Hi Per,

The fitting routines in Statistics all work in the floating point domain only. That means that the result you get will be accurate in a floating point sense - the inputs will be regarded as being specified up to a certain number of digits, and the result will be accurate up to a certain number of digits as well.

As with all other floating point computations, you can set the required accuracy by changing the *Digits* environment variable. If you want to have a reasonable sense of confidence that all *n* digits that you see in the answer are correct (that is, that this *n*-digit number provides a closer fit than any other *n*-digit number - not that it is an *n*-digit approximation to a perfect fit: such a perfect fit may not exist!), you should set *Digits* to a higher value initially (maybe *n* + 3 or so, potentially depending on the number of data points you have), then round the result to *n* digits. You could do that as follows:

oldDigits := Digits:

Digits := Digits + max(3, ilog10(numelems(X)));

answer := PowerFit(X, Y, x);

Digits := oldDigits:

answer := evalindets(answer, 'float', x -> evalf(SFloat(x)));

That last line is complicated by the split personality of floating point computations in Maple. Maple supports floating point numbers with an arbitrary number of digits, which are implemented in software, and hardware-precision floating point numbers which are more efficient but provide limited accuracy (15 decimal digits on all platforms, currently). It tries to use hardware floats in many situations (including in the Statistics package whenever the setting of *Digits* allows it), but to round a number to a given accuracy, we have to force it to be a software floating point number.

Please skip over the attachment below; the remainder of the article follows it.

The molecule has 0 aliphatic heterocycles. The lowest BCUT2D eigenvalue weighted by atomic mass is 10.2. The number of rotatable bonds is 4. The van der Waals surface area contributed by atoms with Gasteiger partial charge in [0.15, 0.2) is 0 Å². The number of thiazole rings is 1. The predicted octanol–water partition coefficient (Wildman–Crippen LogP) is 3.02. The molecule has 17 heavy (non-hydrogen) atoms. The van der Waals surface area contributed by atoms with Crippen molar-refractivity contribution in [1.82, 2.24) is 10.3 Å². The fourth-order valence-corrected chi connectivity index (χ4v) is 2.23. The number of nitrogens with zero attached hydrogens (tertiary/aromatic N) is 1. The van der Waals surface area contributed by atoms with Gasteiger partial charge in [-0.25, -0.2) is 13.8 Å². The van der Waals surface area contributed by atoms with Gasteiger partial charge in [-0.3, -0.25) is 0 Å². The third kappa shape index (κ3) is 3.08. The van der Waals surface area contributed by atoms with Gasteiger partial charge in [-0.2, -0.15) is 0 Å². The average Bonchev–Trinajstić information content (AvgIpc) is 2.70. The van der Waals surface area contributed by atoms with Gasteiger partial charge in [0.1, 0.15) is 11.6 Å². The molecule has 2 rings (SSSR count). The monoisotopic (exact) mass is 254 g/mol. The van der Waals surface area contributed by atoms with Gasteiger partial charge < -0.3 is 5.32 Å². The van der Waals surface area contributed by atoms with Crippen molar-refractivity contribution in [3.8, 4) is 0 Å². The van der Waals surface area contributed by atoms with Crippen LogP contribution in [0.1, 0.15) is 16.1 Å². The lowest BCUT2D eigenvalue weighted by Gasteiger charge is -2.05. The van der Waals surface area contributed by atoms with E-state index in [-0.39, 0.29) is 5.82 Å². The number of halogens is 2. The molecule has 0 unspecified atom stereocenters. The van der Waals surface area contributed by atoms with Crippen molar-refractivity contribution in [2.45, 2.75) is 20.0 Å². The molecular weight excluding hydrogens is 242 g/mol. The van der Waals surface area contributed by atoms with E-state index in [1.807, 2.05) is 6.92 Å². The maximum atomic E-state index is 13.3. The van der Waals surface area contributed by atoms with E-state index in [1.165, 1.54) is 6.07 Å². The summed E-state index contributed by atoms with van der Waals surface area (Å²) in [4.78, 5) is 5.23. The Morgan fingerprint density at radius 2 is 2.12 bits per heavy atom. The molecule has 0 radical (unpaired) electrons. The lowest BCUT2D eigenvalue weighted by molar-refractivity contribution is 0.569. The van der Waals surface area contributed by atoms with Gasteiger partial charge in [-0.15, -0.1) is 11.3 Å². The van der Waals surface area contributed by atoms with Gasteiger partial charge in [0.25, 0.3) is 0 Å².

Another meaning of your question might be that you're looking for a symbolic answer, not a floating point one. In that case, first of all you would definitely not want to have any floating point numbers in your input. Furthermore, the Statistics package can't help you for this case. Thankfully, it's fairly straightforward to implement the required linear algebra yourself:

exactPowerFit := proc(X :: Vector[column],

Y :: Vector[column],

x :: name,

$)

local

A :: Vector[column],

M :: Matrix,

lnX :: Vector[column],

lnXsum :: algebraic,

lnY :: Vector[column],

n :: nonnegint,

v;

n := numelems(X);

if numelems(Y) <> n then

error "dependent and independent data should have equally many data points, "

"received: %1 and %2, respectively", numelems(Y), n;

elif n < 2 then

error "need at least two data points, received: %1", n;

elif hastype([X, Y], 'float') then

WARNING("this procedure is not meant to be used with floating point values");

end if;

# Precomputation.

lnX := ln~(X);

lnY := ln~(Y);

lnXsum := add(v, v in lnX);

M := <n, lnXsum | lnXsum, add(v^2, v in lnX)>;

A := <add(v, v in lnY), add(lnX[v] * lnY[v], v = 1 .. n)>;

A := LinearAlgebra:-LinearSolve(M, A);

return exp(A[1]) * x^A[2];

end proc;

Now you can do

X := <seq(i, i = 1 .. 6)>;

Y := <seq(i^2, i = 1 .. 6)>;

exactPowerFit(X, Y, x);

and get a symbolic result. Or more interestingly,

Y := <seq(i^2 + 1, i = 1 .. 6)>;

and find a large expression for the coefficient and exponent that give the closest fit in a least-squares sense (in the log domain). It's a little too big to print here comfortably.

Hope this helps,

Erik Postma

Maplesoft.